On Saturday, 27th of May, the first IP-department game in the world was deployed for the first time with the MIPLM (Master of Intellectual Property Law and Management) class of 2022/2023 at CEIPI. Playing the game results in a mapping of an IP department with all its processes, strategies, objectives, risk assessments, and more.

The “Serious IP-Department Game” was created by House of Knowledge in cooperation with CEIPI, tailored for the MIPLM, and marks a start for game-based training at CEIPI. The game was fine-tuned using input from Hanns Hallesius, Hallesius Consulting and previous Head of IP at Electrolux, and Shu-Pei Oei, Global IP Lead & Senior Patent Counsel at an Austrian-based MNC.

The “Serious IP-Department Game” is designed to create an engaging, facilitated exchange of experience and knowledge. Play happens in groups of 3-5 where the centerpiece of the game is an IP-department canvas, which is used to structure and evaluate relevant information (presented on playing cards), reveal interrelations, and support discussion. The game was played digitally by the MIPLM class, but it can also be played on-site with a physical game.

When playing the game, participants grapple with how to set up and structure a simulated IP department, establishing relevant strategies to reach key objectives. Realistic scenarios are presented throughout gameplay, creating a basis for discussion and problem-solving that requires participants to share and apply their collective knowledge and experience.

During the game, played over 5 hours, the players assist the firm AIB and their CEO B.I.G with agreeing on the most suitable objectives of the IP department. This entails analyzing the firm’s internal context, analyzing risks, establishing strategies, and identifying relevant interdepartmental processes and activities related to the operation of other departments in the firm. Which means, in the end, participants will have established the IP Management System of the firm – not bad for a five-hour session!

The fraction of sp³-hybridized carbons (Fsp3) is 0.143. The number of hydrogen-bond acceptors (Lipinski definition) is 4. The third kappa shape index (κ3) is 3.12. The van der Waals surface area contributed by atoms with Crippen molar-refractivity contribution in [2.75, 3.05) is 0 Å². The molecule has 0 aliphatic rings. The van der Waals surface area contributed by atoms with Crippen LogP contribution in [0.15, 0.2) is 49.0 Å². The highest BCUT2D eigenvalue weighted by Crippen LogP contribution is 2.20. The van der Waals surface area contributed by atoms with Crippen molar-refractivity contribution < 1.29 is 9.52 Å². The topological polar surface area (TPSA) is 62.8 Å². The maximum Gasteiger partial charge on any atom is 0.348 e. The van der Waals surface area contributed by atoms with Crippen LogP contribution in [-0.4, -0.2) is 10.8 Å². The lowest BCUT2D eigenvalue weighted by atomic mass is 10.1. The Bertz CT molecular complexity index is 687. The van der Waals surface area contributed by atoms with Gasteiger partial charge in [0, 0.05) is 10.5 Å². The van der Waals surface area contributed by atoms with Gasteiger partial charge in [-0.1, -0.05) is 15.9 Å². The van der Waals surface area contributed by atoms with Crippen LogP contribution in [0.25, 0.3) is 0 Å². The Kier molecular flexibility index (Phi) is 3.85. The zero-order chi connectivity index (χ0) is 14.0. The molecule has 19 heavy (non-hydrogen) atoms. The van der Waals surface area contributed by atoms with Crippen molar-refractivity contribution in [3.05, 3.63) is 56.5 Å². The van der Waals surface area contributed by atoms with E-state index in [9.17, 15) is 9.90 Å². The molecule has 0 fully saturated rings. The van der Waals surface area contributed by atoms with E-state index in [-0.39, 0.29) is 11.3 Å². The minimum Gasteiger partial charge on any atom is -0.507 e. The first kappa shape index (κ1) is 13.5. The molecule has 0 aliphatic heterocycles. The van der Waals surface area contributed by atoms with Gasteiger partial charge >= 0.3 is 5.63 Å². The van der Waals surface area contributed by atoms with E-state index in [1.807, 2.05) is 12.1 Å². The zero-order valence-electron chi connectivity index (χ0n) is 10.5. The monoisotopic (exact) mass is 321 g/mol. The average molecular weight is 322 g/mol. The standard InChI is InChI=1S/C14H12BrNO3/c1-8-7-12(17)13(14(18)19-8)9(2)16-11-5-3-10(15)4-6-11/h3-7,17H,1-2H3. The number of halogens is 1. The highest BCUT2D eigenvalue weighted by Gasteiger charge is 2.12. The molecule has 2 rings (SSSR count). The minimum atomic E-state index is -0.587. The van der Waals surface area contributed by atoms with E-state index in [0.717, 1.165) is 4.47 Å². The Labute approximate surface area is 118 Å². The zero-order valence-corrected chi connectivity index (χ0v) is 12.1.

Broadly speaking, participants playing this game will get the opportunity to share their own experience and learn from the perspectives of others. The game is intended to support the exchange of contextually sensitive tacit knowledge and experiences regarding best practices. This should strengthen collective insight and capability. By broadening the scope of understanding with diverging perspectives, players can gain a greater appreciation of how others engage in establishing an IP department and exchange best practices. Furthermore, the collaborative problem-solving processes around which the game is designed may facilitate the acquisition of novel skills and the emergence of tacit knowledge.


Serious games – games with another primary purpose besides enjoyment – has become more and more commonplace over the last few years. The term has been used to describe a wide range of different games – digital and physical, single- and multi-player, across diverging topics and disciplines. These games are used for achieving a plethora of different objectives, often entailing learning in a broad sense, the sharing of experience and knowledge between players, and combining theoretical understanding with practical application.

About the authors:

Magnus Hakvåg is CEO of House of Knowledge, a consultancy that offers strategic advice on how best to protect a company’s innovations and competitive advantages. An expert of over 20 years in innovation, IP/IPR and standards, Magnus served as Convenor of the ISO working group on innovation management terminology (leading to the publication of ISO 56000:2020) and was involved in the revision of the OECD Oslo Manual (4th edition, 2018). He was also part of the European Commission’s “Joint Initiative for Standardisation (Action 3) and is part of DG Grow AASTART (academics active in standardisation-related reseach and training) which highlights the need for standardization as an element of formal education, academic and vocational training, and has been a consultative body for the Norwegian Ministry of Trade and Commerce on IPR and standards. Magnus earned an MSc in Biophysics and Medical Technology from the Norwegian University of Science and Technology.

Håvard Almås is a researcher at House of Knowledge and an industrial Ph.D. candidate of organizational psychology jointly at the Norwegian University of Science and Technology (NTNU) and House of Knowledge. His research interests include collaborative learning, teamwork, engagement in play, serious games, and organizational development more broadly. Previously he has been engaged in research on the digital transformation of non-digital board games, the formation of learning experiences in serious games, and the emergence of collaboration in small player groups.